When students think about studying in a foreign country, their destination of choice tends to be either the United Kingdom or the United States, the two countries with the best universities according to most rankings.
But a study released on Wednesday by Study.EU argues that Germany is now the best option for international students studying in Europe.
The study ranked 30 European countries according to three categories: education, costs, and life and career.
Germany came on top with a total score of 83.2 out of 100 – far ahead of the UK, which was scored at 69.8.
Gerrit Blöss, CEO of Study.EU, told The Local that Germany scored strongly in all three categories.
“In comparison with the UK, there are a high number of higher education institutions which are ranked well in international rankings,” he said, addressing the quality of education offered in Germany.
Blöss pointed out that while the UK still comes on top in typical university rankings, German higher education schools received much better teaching scores than their UK rivals.
“Where Germany has made a considerable improvement is in the number of courses offered in English. While the UK and Ireland dominate this metric, offering almost all courses in English, Germany is second only to the Netherlands in the amount of courses students can study in English,” he said.
There are now around 150 German universities that offer at least one English-taught programme, out of a total of around 400.
Cost is of education is another factor which made Germany stand out over the UK. While tuition fees have been abolished in the Bundesrepublik, the UK had the most expensive tuition of all the 30 countries analysed.
Blöss pointed out, though, that Baden-Württemberg is now trying out tuition fees for international students.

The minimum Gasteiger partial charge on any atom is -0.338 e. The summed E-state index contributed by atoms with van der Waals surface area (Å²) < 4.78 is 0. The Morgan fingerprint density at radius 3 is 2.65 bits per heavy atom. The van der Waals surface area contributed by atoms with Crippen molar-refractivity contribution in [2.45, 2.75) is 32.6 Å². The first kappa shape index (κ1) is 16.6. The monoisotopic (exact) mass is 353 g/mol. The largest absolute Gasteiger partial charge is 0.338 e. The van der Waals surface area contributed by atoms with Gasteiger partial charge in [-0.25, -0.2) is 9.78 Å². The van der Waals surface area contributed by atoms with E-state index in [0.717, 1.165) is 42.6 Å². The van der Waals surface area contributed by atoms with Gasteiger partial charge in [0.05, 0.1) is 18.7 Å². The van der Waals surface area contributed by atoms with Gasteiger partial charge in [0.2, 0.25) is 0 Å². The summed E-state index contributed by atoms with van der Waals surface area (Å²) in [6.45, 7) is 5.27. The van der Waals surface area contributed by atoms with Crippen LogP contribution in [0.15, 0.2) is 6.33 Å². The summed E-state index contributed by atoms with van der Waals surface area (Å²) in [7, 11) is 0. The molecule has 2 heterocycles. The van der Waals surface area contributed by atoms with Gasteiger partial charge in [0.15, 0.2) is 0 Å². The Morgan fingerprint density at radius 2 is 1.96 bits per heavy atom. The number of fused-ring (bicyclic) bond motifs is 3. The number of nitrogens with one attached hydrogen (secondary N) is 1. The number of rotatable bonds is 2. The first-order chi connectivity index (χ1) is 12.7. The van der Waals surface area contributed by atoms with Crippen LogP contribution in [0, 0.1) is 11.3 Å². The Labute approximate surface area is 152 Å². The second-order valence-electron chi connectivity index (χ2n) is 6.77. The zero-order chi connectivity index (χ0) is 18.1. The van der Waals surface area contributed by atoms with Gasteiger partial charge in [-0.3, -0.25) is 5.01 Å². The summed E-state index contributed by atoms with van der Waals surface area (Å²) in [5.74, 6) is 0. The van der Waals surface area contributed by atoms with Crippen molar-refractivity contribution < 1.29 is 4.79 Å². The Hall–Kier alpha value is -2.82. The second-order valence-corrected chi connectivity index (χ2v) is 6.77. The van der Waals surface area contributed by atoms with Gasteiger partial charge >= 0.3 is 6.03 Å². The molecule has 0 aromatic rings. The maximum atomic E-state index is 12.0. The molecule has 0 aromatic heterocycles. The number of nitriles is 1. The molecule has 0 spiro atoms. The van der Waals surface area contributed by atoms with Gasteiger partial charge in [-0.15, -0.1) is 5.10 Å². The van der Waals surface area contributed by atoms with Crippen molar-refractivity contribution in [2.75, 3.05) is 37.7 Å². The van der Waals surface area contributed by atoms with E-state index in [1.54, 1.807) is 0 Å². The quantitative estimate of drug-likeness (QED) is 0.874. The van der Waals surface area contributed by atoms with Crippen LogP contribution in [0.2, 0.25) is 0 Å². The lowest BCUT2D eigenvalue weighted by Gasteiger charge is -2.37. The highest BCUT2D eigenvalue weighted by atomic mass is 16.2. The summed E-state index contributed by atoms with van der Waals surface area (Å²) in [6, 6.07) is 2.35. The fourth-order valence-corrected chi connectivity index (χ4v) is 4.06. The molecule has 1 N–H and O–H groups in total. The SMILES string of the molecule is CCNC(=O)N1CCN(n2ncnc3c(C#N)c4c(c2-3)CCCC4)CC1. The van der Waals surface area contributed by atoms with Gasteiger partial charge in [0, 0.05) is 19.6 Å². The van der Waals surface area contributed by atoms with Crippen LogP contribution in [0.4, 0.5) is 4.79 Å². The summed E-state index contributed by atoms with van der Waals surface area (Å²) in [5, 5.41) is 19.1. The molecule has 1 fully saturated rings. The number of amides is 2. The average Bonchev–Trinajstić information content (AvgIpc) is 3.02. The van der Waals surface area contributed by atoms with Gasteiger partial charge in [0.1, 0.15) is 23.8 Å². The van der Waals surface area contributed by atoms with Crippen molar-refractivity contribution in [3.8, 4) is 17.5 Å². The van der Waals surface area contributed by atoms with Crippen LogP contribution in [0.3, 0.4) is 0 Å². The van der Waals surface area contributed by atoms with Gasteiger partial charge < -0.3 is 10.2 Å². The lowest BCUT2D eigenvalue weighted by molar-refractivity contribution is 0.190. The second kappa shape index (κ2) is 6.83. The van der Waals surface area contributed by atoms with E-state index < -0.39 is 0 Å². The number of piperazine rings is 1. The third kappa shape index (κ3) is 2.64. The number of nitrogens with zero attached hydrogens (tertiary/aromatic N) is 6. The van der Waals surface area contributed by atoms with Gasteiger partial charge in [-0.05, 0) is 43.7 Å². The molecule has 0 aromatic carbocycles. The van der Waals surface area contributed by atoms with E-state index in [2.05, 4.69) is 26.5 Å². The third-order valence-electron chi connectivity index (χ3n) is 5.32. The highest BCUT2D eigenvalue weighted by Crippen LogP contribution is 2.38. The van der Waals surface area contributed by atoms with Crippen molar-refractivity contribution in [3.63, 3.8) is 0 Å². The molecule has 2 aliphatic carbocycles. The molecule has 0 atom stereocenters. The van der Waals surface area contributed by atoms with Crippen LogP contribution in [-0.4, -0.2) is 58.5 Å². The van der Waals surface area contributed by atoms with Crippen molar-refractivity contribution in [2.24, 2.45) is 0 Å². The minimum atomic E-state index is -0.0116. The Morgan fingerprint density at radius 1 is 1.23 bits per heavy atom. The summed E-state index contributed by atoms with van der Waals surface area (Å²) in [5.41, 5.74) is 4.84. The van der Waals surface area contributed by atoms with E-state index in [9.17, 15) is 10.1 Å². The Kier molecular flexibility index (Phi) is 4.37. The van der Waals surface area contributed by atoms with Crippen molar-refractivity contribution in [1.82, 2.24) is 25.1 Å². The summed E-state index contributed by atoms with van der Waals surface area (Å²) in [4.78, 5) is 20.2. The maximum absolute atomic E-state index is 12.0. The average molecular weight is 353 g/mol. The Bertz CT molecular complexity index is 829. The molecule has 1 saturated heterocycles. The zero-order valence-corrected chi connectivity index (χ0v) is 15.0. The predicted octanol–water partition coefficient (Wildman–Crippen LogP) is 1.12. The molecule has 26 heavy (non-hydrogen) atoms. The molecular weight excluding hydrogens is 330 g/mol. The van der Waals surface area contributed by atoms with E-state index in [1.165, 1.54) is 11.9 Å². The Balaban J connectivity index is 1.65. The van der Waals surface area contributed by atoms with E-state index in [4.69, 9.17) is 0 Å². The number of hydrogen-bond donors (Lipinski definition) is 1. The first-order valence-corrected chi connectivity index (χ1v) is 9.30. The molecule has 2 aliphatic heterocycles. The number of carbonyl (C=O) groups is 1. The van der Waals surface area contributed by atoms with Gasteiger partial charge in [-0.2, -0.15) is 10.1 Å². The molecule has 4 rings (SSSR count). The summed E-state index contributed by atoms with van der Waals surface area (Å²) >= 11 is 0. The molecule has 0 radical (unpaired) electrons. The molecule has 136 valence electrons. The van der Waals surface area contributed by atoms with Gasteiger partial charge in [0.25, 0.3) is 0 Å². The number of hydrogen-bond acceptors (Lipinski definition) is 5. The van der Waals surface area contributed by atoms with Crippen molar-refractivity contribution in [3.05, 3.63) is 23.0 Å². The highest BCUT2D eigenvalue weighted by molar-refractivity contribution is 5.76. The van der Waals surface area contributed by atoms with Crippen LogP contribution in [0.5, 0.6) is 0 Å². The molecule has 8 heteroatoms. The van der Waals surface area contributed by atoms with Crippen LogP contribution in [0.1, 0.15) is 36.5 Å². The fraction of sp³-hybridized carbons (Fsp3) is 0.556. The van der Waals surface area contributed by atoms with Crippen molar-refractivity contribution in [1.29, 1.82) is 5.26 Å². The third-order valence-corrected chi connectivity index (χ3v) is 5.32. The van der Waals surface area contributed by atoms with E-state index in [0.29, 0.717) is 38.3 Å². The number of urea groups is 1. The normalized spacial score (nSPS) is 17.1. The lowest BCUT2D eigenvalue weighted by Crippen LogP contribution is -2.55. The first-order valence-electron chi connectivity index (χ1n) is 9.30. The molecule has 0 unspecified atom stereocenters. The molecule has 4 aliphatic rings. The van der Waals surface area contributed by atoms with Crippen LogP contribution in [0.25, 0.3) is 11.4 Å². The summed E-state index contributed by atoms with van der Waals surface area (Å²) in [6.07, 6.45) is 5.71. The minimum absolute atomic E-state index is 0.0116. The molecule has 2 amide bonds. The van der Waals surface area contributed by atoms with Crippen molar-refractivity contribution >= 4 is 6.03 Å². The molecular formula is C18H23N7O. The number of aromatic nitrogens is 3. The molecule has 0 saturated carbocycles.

“If these were rolled out nation-wide, it would undermine Germany's competitiveness as a study destination.”
There also seems to be a fairly seamless path in Germany from graduating to employment.
Blöss pointed to Eurostat figures which show that only 2.3 percent of people with a degree in Germany are unemployed, the lowest on the continent.
Add to that strong scores in the UN world happiness report and moderately good levels of English among the general public, and Germany also scores strongly in the life and career category.
More and more students appear to be taking note of the higher education package on offer in Germany, with 340,000 foreign students in the country in 2015-16, compared to 265,000 four years before, figures from the Federal Statistical Office show.
“The vast majority of these students actually study in German, but the trend is going towards English,” said Blöss.
And with political change in the air, more and more students could make the choice to stay on the continent.
“Two significant political developments will influence global higher education for years to come. First, there is the Trump presidency, driving international students away from the US to other countries – in many cases, Europe,” said Blöss.
“And then there is the upcoming Brexit, of which neither the timeline nor the consequences are foreseeable.
“Many prospective students expect deteriorating conditions in the UK, and they are starting to look for study-abroad experiences elsewhere in Europe.”
Still, Blöss cautioned that it is too early to start predicting Germany will take the UK's crown as the number one study destination in Europe, pointing out that Britain still has roughly 100,000 more international students than Germany.
For one thing, the falling value of the pound against the euro could make tuition in the UK cheaper for Europeans.
“The number of international students in Germany will certainly grow in the coming years, but it's hard to predict if and when the country would have the most international students in all of Europe.”